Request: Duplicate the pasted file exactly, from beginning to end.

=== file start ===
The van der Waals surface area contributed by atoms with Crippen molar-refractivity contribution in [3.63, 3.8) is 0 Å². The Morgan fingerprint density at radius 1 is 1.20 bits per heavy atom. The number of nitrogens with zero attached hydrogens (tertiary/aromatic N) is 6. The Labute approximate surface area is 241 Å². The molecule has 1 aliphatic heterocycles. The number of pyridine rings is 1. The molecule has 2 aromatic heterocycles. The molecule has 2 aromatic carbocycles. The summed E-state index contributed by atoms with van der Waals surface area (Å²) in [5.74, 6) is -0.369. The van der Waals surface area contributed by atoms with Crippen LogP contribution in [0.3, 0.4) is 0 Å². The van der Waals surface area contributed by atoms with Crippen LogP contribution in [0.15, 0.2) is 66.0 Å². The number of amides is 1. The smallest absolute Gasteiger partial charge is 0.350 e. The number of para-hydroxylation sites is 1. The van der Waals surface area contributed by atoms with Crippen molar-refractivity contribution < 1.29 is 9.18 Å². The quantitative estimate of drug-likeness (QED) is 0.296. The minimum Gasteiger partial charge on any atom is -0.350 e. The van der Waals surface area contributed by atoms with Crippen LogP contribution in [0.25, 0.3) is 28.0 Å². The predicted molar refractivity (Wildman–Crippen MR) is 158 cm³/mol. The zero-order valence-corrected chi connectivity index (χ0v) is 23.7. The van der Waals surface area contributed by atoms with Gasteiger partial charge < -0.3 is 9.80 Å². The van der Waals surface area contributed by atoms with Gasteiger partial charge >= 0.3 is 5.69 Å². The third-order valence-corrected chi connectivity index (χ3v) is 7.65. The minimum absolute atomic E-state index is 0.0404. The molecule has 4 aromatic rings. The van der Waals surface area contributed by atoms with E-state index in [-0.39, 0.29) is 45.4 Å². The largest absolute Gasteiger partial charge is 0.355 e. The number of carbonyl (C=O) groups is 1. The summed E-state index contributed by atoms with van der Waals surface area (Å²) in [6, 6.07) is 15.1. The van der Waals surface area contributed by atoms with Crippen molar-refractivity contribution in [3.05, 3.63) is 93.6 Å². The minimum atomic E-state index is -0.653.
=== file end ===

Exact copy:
The van der Waals surface area contributed by atoms with Crippen molar-refractivity contribution in [3.63, 3.8) is 0 Å². The Morgan fingerprint density at radius 1 is 1.20 bits per heavy atom. The number of nitrogens with zero attached hydrogens (tertiary/aromatic N) is 6. The Labute approximate surface area is 241 Å². The molecule has 1 aliphatic heterocycles. The number of pyridine rings is 1. The molecule has 2 aromatic heterocycles. The molecule has 2 aromatic carbocycles. The summed E-state index contributed by atoms with van der Waals surface area (Å²) in [5.74, 6) is -0.369. The van der Waals surface area contributed by atoms with Crippen LogP contribution in [0.3, 0.4) is 0 Å². The van der Waals surface area contributed by atoms with Crippen LogP contribution in [0.15, 0.2) is 66.0 Å². The number of amides is 1. The smallest absolute Gasteiger partial charge is 0.350 e. The number of para-hydroxylation sites is 1. The van der Waals surface area contributed by atoms with Crippen molar-refractivity contribution < 1.29 is 9.18 Å². The quantitative estimate of drug-likeness (QED) is 0.296. The minimum Gasteiger partial charge on any atom is -0.350 e. The van der Waals surface area contributed by atoms with Crippen LogP contribution in [0.25, 0.3) is 28.0 Å². The predicted molar refractivity (Wildman–Crippen MR) is 158 cm³/mol. The zero-order valence-corrected chi connectivity index (χ0v) is 23.7. The van der Waals surface area contributed by atoms with Gasteiger partial charge < -0.3 is 9.80 Å². The van der Waals surface area contributed by atoms with Gasteiger partial charge >= 0.3 is 5.69 Å². The third-order valence-corrected chi connectivity index (χ3v) is 7.65. The minimum absolute atomic E-state index is 0.0404. The molecule has 4 aromatic rings. The van der Waals surface area contributed by atoms with E-state index in [-0.39, 0.29) is 45.4 Å². The largest absolute Gasteiger partial charge is 0.355 e. The number of carbonyl (C=O) groups is 1. The summed E-state index contributed by atoms with van der Waals surface area (Å²) in [6, 6.07) is 15.1. The van der Waals surface area contributed by atoms with Crippen molar-refractivity contribution in [3.05, 3.63) is 93.6 Å². The minimum atomic E-state index is -0.653.